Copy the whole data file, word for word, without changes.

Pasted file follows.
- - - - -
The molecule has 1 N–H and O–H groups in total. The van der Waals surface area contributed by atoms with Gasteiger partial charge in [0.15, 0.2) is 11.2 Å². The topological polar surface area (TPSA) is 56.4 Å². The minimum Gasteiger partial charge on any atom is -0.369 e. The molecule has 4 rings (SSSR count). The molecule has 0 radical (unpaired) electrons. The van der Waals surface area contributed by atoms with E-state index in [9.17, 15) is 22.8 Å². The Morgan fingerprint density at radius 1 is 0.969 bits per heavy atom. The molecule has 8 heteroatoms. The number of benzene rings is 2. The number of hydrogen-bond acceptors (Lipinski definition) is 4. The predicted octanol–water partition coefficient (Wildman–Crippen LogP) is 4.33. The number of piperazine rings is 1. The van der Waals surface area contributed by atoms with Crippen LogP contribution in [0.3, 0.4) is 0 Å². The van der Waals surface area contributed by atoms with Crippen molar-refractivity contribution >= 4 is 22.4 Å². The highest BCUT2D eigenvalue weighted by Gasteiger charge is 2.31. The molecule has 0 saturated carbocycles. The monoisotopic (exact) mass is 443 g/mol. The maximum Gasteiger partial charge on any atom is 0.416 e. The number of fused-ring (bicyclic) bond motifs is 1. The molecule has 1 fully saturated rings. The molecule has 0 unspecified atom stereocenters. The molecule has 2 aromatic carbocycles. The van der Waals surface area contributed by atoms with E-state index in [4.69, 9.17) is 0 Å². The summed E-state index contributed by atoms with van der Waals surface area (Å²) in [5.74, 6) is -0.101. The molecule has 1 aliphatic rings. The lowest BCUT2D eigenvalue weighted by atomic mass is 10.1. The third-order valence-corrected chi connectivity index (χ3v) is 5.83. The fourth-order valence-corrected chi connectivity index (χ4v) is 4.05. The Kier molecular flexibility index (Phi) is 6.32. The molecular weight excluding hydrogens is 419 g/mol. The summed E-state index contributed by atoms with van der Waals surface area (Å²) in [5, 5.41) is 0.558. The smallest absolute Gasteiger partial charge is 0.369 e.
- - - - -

The molecule has 1 N–H and O–H groups in total. The van der Waals surface area contributed by atoms with Gasteiger partial charge in [0.15, 0.2) is 11.2 Å². The topological polar surface area (TPSA) is 56.4 Å². The minimum Gasteiger partial charge on any atom is -0.369 e. The molecule has 4 rings (SSSR count). The molecule has 0 radical (unpaired) electrons. The van der Waals surface area contributed by atoms with E-state index in [9.17, 15) is 22.8 Å². The Morgan fingerprint density at radius 1 is 0.969 bits per heavy atom. The molecule has 8 heteroatoms. The number of benzene rings is 2. The number of hydrogen-bond acceptors (Lipinski definition) is 4. The predicted octanol–water partition coefficient (Wildman–Crippen LogP) is 4.33. The number of piperazine rings is 1. The van der Waals surface area contributed by atoms with Crippen LogP contribution in [0.3, 0.4) is 0 Å². The van der Waals surface area contributed by atoms with Crippen molar-refractivity contribution >= 4 is 22.4 Å². The highest BCUT2D eigenvalue weighted by Gasteiger charge is 2.31. The molecule has 0 saturated carbocycles. The monoisotopic (exact) mass is 443 g/mol. The maximum Gasteiger partial charge on any atom is 0.416 e. The number of fused-ring (bicyclic) bond motifs is 1. The molecule has 1 fully saturated rings. The molecule has 0 unspecified atom stereocenters. The molecule has 2 aromatic carbocycles. The van der Waals surface area contributed by atoms with E-state index in [4.69, 9.17) is 0 Å². The summed E-state index contributed by atoms with van der Waals surface area (Å²) in [5.74, 6) is -0.101. The molecule has 1 aliphatic rings. The lowest BCUT2D eigenvalue weighted by atomic mass is 10.1. The third-order valence-corrected chi connectivity index (χ3v) is 5.83. The fourth-order valence-corrected chi connectivity index (χ4v) is 4.05. The Kier molecular flexibility index (Phi) is 6.32. The molecular weight excluding hydrogens is 419 g/mol. The summed E-state index contributed by atoms with van der Waals surface area (Å²) in [5, 5.41) is 0.558. The smallest absolute Gasteiger partial charge is 0.369 e.